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Acta Paediatr. 2010 Aug;99(8):1145-9. doi: 10.1111/j.1651-2227.2010.01806.x. Epub 2010 Mar 24.

Extremely preterm infants tolerate skin-to-skin contact during the first weeks of life.

Author information

  • 1Department of Neonatology, Rigshospitalet, Copenhagen, Denmark. ram@rh.regionh.dk

Abstract

AIM:

To determine if clinically stable extremely preterm infants can maintain their temperature during skin-to-skin contact and to screen for other negative effects.

METHODS:

Continuous measurement of 22 stable infants' physical parameters 2 h before, during, and 2 h after skin-to-skin-contact. Mean gestational age at birth was 25 weeks and 4 days, mean post-natal age was 8 days, postmenstrual age was 26 weeks and 6 days, and mean actual weight 702 g. Mean duration of skin-to-skin-contact was 98 min. 16 infants were skin-to-skin with the mother, five with the father and one with an older sister.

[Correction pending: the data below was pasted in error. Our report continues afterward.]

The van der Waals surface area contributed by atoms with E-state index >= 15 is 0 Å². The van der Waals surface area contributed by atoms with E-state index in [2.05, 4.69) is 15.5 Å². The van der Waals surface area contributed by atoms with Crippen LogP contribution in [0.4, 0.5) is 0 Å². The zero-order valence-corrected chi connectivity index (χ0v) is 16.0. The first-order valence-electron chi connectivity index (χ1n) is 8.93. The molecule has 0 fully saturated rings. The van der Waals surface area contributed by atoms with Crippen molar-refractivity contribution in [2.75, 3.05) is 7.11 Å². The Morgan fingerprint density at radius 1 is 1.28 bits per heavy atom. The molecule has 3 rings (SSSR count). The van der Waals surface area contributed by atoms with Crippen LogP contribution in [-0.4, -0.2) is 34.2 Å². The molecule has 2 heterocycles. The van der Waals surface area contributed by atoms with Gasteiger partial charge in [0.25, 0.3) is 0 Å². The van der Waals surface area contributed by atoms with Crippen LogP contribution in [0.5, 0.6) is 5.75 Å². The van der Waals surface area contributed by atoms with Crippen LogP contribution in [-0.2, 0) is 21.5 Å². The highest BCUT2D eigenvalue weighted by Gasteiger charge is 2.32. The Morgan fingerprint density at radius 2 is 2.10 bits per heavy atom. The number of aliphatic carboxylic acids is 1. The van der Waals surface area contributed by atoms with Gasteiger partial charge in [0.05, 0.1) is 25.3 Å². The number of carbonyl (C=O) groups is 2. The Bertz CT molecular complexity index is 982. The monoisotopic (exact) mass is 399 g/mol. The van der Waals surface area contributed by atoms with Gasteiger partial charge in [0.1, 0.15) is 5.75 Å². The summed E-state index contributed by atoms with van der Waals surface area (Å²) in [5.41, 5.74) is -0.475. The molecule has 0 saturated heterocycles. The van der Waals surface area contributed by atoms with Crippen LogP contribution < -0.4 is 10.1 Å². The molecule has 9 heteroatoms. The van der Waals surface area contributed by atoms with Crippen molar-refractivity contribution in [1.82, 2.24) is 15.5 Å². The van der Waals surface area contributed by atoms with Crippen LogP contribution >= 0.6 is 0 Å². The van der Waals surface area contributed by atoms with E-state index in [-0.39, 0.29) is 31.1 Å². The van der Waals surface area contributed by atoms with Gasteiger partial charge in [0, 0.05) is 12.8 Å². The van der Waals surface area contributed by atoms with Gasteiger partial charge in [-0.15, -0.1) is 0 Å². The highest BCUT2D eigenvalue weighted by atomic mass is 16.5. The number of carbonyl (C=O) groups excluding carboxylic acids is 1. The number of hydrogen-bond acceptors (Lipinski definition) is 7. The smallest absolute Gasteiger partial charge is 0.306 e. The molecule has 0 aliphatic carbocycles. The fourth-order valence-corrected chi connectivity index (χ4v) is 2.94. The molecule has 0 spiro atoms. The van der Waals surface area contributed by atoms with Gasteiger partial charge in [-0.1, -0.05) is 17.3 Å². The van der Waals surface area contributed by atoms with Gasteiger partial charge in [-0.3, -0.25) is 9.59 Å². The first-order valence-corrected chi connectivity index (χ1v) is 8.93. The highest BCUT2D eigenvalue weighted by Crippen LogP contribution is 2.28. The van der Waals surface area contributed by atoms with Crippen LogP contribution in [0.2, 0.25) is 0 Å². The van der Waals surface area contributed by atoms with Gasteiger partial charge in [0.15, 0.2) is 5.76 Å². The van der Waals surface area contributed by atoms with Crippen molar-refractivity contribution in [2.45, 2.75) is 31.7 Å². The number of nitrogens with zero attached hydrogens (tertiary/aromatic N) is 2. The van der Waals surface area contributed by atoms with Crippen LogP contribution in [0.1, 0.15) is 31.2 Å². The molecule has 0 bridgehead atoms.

RESULTS:

There were no significant differences in mean skin temperature, heart rate, respiration rate, or oxygen saturation before, during, and after skin-to-skin contact. While staying within normal range, the mean skin temperature increased 0.1 degrees C during skin-to-skin contact with the mother and decreased 0.3 degrees C during skin-to-skin contact with the father (p = 0.011) (without post-hoc correction).

CONCLUSION:

Clinically stable, extremely preterm infants can keep adequate skin temperature and adequate physical stability during skin-to-skin contact with their parents.

PMID:
20346075
[PubMed - indexed for MEDLINE]
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